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					DIABETES
What is diabetes?
   Metabolic disease resulting from inability of body
    to use or produce insulin
     High blood glucose
     Low cellular glucose/glycogen stores

   Insulin
     Produced  by Islet of Langerhans in the pancreas
     Increases uptake of glucose in liver, muscle and fat

     Stores glucose as glycogen in liver and muscle
What is diabetes?
   Type 1
     Lack of insulin production
     Commonly found in children and adults of normal
      weight
     Treatment
       Daily   insulin necessary
What is diabetes?
   Type 1
     Etiology
       Previously  no known etiology but recent research suggests
        viral infection may cause autoimmune destruction of insulin
        producing beta cells
       Genetics
What is diabetes?
   Type 2
           not recognized by receptors throughout body
     Insulin

     Can have decreased insulin production

     Commonly seen in overweight adults
       Disease     is encroaching on younger populations
     Treatment
       Lifestyle   modification
       Pills
       Insulin
What is diabetes?
   Type 2
     Etiology
       Lifestyle   Factors
             Obesity (55%)
             Hypertension
             Cholesterol
             Age
             Sedimentary Lifestyle
       Genetics
Presentation
   Hyperglycemia
     Extreme  thirst
     Frequent urination

     Dry skin

     Hunger

     Blurred vision

     Drowsiness

     Decreased healing
Presentation
   Hyperglycemia
     Causes:
       Excess  food intake
       Insufficient medication
       Illness/Stress
       Sedintary Lifestyle

     Very high levels of sugar may lead to diabetic coma
     Chronic hyperglycemia can lead to eye, kidney, nerve
      and vasculature damage
Presentation
   Hyperglycemia
     Extreme  thirst
     Frequent urination

     Dry skin

     Hunger

     Blurred vision

     Drowsiness

     Decreased healing
Diagnosis
                      Normal                Pre-diabetes           Diabetes
A1C                   4-5.9%                6.0-6.4%               >6.5%
Fasting Glucose       <100mg/dL             100-125mg/dL           >126mg/dL
Glucose Tolerance     <140mg/dL             140-199mg/dL           >200mg/dL (1)



Both the fasting glucose and 75 g glucose tolerance test are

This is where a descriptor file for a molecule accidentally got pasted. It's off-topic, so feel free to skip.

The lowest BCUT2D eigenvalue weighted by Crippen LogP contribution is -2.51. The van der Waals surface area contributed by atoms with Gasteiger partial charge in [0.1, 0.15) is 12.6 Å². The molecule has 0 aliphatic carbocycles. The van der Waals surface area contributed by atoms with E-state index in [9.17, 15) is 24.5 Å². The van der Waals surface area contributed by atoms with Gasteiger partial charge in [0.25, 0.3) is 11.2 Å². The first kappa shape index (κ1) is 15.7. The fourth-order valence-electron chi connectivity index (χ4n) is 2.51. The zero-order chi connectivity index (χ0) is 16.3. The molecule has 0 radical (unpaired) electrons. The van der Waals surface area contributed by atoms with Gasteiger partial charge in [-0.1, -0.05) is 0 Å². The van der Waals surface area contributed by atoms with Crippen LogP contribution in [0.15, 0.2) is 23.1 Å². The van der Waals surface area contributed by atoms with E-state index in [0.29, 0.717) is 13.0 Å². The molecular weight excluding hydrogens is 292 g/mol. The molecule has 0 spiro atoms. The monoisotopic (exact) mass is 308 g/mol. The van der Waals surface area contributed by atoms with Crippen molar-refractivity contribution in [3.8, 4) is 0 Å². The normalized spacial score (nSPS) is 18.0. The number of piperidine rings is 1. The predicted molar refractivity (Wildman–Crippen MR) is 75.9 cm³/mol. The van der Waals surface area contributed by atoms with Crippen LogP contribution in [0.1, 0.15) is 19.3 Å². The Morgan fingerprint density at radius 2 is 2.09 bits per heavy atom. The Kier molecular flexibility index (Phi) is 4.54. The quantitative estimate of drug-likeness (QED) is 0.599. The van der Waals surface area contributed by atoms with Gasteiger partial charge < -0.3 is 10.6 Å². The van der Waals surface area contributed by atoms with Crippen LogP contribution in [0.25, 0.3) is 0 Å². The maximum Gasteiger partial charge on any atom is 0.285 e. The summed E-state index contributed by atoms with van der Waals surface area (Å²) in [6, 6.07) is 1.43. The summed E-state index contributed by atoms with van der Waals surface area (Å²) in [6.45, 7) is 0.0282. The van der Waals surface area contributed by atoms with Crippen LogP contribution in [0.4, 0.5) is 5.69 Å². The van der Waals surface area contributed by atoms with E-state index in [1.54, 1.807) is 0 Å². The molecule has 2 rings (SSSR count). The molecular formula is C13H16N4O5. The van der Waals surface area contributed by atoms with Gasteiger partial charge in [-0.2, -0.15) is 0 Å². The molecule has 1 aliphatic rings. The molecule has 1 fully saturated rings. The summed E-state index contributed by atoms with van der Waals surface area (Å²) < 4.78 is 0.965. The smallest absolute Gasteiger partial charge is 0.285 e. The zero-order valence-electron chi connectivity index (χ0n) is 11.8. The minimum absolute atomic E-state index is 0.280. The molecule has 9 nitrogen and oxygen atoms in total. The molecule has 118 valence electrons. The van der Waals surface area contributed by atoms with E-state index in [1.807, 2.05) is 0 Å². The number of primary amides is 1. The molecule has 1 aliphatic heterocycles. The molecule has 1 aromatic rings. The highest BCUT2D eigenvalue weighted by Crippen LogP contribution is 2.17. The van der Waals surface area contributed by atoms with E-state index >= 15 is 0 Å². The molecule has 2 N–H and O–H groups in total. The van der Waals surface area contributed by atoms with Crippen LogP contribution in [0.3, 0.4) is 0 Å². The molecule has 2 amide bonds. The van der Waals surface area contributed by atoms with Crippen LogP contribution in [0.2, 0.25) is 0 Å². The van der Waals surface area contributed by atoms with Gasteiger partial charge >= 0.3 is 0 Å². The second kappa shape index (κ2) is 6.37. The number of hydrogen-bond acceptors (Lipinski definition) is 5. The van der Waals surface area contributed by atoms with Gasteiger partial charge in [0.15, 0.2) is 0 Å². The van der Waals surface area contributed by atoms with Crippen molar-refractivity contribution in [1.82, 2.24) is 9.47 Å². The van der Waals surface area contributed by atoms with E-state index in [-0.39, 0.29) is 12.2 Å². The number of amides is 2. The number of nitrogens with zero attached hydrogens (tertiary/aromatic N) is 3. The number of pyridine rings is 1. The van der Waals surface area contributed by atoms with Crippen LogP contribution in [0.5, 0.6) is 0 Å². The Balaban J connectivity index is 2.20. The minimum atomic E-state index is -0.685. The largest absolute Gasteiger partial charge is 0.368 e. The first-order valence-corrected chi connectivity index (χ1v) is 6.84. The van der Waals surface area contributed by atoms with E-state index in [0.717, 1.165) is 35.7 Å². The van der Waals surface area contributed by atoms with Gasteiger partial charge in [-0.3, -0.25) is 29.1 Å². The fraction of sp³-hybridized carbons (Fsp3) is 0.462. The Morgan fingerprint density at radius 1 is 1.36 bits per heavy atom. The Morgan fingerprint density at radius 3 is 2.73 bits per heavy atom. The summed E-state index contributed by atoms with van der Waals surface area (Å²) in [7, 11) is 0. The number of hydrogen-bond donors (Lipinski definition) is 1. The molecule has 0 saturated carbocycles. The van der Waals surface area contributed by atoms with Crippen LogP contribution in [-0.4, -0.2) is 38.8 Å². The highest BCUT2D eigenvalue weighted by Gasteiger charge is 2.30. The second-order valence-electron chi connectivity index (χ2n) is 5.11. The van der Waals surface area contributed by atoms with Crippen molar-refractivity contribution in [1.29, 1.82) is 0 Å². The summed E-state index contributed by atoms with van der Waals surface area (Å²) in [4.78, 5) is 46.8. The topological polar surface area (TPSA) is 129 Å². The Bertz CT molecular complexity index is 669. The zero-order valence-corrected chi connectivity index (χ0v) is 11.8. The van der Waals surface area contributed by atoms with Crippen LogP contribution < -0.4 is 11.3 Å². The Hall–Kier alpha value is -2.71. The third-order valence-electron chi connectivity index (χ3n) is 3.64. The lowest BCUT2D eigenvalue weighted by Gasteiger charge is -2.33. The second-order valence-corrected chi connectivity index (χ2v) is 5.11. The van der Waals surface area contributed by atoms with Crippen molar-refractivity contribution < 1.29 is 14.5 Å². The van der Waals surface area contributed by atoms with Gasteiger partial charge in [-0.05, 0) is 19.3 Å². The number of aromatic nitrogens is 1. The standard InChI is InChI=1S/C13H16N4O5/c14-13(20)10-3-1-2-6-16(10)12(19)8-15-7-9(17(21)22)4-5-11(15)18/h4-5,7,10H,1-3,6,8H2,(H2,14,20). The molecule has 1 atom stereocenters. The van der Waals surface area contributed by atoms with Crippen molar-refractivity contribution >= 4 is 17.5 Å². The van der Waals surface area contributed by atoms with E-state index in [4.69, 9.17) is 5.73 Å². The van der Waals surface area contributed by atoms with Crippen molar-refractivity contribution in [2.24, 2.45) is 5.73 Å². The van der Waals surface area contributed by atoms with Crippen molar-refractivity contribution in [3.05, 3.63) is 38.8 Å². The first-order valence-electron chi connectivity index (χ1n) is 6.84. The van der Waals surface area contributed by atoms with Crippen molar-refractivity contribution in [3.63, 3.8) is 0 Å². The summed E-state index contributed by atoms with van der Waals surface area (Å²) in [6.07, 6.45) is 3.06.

suitable for diagnosing diabetes
Both the fasting glucose and 75 g glucose tolerance test were suitable for diagnosing
Recommended to screen asymptomatic adults with BP greater
diabetes [2]
than 135/80 mm Hg (treated or untreated)
Treatment
   Lifestyle Changes
     Increase   physical activity
       Cholesterol
       BP
       Heart   Function
       Weight Loss
       Insulin Sensitivity

     Diet
       45-60 grams of carbohydrates/meal
       <15 grams of carbohydrates/snack
Treatment
   Insulin
     Treats Type 1 and Type 2
     Types
         “Meal” Insulin
         Long-Acting Insulin
         Insulin Mixes
         Vials or pins
       Insulin Care
         Must be refrigerated
         Never freeze
         Discard vial 4 weeks after first use
         Pen expirations vary widely
Treatment- Oral
   Metformin (Glucophage)
     Prevents  release of stored sugars
     First option oral treatment

     Can cause weight loss

     Side Effects:
       Upset stomach
       Diarrhea
Treatment- Oral
   Sulfonylureas
     Increase insulin production in Type 2 patients
     Low blood sugar risk dependant on dose

     Use if patient not eligible for or intolerable of
      Metformin
       Brand Name                Generic
       Diabeta                   glyburide
       Micronase
       Glynase

       Glucotrol                 glipizide
       Glucotrol XL

       Amaryl                    glimepiride
Treatment- Oral
   Glitazones (Avandia, Actos)
     Increase efficacy of insulin
     Side Effects:
       Weight  gain
       Swelling

     6-12 before full benefit
     High Cost

   Alpha-glucosidase Inhibtors
     Slow   absorption of carbohydrates from gut